You mentioned a couple of misfires, misfires in reloads are almost always cased by failure to fully seat the primer. In addition when it comes to primers, people often refer to primers that are hard or soft, actually the differences in primers are sensitivity, some brands of primers are more sensitive than other brands. CCI primers are often said to be hard, they actually are the least sensitive primers of all the major brands of primers, in other words it takes a harder hit from the firing pin to set them off. Federal primers are often said to be soft, they are actually the most sensitive of all the major brands of primers, the easiest to set off. I have one custom revolver I used in PPC competition for years that the gunsmith warned me to only use Federal primers, any other brand would be unreliable, and in testing I found that to be 100% true. Winchester primers are a bit less sensitive than Federal, but much more sensitive than CCI primers, I like Winchester primers, I use them almost exclusively except for that one custom revolver. If you get misfires from CCI, Winchester or Federal primers should take care of your problem.

Primer sensitivity
Federal most sensitive (softest)
Winchester a little less sensitive than Federal
Remington a little more sensitive than CCI
CCI least sensitive (hardest)

This is one of my rifle groups, this is a 5 shot group shot at 100 yards from my custom AR-15 varmint rifle.

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Old April 16th, 2016, 05:55 PM   #4
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There is no practical value to doing all of the extra work in case prep. The only time it would be of value is in the case of a target gun where accuracy is measured in thousandths of an inch, and usually at hundreds of yards.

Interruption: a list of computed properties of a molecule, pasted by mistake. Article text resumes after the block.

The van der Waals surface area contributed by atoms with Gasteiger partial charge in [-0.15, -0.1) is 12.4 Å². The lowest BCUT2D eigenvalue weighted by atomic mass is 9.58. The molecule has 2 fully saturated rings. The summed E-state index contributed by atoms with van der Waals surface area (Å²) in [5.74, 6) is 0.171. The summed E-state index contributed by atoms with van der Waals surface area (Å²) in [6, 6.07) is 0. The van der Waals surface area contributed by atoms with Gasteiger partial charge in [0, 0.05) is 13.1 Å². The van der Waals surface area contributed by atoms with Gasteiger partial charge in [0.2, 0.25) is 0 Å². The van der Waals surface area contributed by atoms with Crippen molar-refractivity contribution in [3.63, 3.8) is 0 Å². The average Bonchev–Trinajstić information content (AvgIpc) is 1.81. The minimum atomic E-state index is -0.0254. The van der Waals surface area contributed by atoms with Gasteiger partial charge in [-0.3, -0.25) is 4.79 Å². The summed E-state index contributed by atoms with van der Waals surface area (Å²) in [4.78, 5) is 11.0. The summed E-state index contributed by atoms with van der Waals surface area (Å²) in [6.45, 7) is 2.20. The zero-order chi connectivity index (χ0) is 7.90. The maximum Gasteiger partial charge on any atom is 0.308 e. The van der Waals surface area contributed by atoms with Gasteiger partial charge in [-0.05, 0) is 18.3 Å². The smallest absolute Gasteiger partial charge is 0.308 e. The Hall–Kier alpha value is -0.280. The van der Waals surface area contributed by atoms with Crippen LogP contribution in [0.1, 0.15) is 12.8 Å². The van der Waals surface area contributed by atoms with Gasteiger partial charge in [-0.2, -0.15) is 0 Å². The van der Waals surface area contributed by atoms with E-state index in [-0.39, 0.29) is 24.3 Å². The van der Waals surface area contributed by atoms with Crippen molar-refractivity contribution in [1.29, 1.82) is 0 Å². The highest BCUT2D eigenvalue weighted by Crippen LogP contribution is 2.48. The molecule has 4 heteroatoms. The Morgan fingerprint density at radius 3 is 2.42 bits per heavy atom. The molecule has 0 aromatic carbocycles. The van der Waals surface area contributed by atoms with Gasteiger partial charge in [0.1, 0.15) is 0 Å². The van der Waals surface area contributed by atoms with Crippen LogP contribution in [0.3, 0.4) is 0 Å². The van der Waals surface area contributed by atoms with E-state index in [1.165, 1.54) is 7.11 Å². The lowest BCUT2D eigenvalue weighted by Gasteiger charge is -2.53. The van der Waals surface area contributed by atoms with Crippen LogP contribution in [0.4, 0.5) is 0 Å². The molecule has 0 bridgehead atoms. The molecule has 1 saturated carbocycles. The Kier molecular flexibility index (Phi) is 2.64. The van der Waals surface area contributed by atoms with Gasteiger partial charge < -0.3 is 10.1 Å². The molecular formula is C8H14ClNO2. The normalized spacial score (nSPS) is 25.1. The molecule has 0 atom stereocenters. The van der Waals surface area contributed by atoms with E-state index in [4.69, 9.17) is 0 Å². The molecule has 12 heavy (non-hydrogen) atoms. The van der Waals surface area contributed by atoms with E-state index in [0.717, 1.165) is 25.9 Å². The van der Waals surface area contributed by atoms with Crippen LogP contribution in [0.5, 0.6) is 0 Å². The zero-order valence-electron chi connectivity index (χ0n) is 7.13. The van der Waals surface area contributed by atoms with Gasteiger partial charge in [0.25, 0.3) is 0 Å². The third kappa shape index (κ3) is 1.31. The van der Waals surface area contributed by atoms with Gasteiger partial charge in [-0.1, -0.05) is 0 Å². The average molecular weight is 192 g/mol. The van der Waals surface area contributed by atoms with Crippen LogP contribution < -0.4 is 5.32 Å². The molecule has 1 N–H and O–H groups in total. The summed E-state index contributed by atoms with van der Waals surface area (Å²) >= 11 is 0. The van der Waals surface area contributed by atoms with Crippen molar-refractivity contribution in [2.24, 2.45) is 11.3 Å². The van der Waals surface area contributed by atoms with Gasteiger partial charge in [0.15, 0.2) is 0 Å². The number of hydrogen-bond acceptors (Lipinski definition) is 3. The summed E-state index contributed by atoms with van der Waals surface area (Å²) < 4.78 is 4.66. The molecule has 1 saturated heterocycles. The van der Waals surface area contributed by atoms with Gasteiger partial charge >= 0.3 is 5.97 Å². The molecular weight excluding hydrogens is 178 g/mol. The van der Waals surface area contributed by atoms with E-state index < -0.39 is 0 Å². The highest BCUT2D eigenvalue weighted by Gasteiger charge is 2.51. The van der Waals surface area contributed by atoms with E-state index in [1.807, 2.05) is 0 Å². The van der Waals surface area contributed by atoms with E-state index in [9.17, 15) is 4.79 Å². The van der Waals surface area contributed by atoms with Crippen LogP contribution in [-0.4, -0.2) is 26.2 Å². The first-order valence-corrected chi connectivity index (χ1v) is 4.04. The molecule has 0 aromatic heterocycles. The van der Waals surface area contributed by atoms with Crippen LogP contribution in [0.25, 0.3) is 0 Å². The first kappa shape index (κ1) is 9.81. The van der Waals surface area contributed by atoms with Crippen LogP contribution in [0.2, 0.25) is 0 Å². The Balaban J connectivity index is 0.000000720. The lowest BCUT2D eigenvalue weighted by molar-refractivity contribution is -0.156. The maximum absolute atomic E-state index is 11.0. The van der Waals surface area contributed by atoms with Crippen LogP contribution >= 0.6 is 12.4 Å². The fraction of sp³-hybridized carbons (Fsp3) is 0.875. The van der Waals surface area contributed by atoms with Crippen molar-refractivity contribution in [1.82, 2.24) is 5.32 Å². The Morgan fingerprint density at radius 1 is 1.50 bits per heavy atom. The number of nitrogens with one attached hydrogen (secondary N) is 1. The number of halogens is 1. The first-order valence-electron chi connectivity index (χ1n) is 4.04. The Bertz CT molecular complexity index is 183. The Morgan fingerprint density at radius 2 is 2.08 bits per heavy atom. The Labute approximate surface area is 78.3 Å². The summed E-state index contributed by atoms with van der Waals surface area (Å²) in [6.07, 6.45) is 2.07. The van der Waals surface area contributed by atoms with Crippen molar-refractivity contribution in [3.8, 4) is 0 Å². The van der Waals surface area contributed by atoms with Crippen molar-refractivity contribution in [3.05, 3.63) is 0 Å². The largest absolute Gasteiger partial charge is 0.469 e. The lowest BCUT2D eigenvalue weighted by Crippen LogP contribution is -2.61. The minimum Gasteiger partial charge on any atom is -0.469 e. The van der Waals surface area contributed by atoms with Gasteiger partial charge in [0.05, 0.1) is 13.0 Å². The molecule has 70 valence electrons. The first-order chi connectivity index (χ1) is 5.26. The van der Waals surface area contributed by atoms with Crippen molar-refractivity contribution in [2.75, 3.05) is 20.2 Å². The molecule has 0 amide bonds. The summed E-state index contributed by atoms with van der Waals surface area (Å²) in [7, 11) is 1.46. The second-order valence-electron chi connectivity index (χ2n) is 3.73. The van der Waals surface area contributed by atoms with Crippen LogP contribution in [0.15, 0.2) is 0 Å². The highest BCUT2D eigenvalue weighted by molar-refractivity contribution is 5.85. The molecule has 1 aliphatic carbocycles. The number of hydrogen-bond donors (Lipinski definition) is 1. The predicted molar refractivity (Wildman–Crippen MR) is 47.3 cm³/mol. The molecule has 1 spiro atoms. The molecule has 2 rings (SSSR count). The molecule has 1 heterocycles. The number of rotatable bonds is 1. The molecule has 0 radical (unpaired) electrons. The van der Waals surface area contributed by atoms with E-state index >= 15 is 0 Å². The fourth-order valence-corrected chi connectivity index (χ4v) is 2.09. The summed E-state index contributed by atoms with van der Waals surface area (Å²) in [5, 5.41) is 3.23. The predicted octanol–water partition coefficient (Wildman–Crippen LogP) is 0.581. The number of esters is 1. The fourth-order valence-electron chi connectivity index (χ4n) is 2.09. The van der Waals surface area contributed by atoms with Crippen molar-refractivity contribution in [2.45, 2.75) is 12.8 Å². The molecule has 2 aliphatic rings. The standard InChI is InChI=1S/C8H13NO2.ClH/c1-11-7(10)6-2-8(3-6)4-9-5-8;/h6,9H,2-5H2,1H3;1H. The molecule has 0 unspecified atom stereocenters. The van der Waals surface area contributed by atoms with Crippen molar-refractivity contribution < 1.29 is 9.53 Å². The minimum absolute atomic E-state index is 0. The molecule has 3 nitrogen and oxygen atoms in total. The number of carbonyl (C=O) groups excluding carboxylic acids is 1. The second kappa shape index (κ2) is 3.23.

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Old April 17th, 2016, 05:00 PM   #5
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Thanks!

Thanks all, I agree completely. I happened to read several blogs on the subject from a retailer's site so guess they want to sell stock. Really appreciate G56's input and like Winchester primers as well; always thoroughly precise advice. I do not Super Swage my 9mm and suffer very few issues. Always swage my AR cases of course.
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Old April 17th, 2016, 08:35 PM   #6
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When I first started loading 9mm in the late 60's it wasn't that popular a caliber in the US at that time. The only way to accumulate fired brass was from classified ads in the back of the American Rifleman. The fired brass was almost exclusively foreign military brass and it was all crimped, and a lot of it had dates from the 40's. A lot of the 45 acp brass I was getting was donated to me as a young shooter from the 45th Division Reserve pistol team, when I went to the matches and shoot Bullseye, the pistol team had to turn in about 10% of their fired brass but would let me pick up and keep most of the rest, all military crimped 45 acp. Now you almost never see crimped brass except for 5.56/223, and virtually all of it is crimped, there's no need to swage brass if it isn't crimped.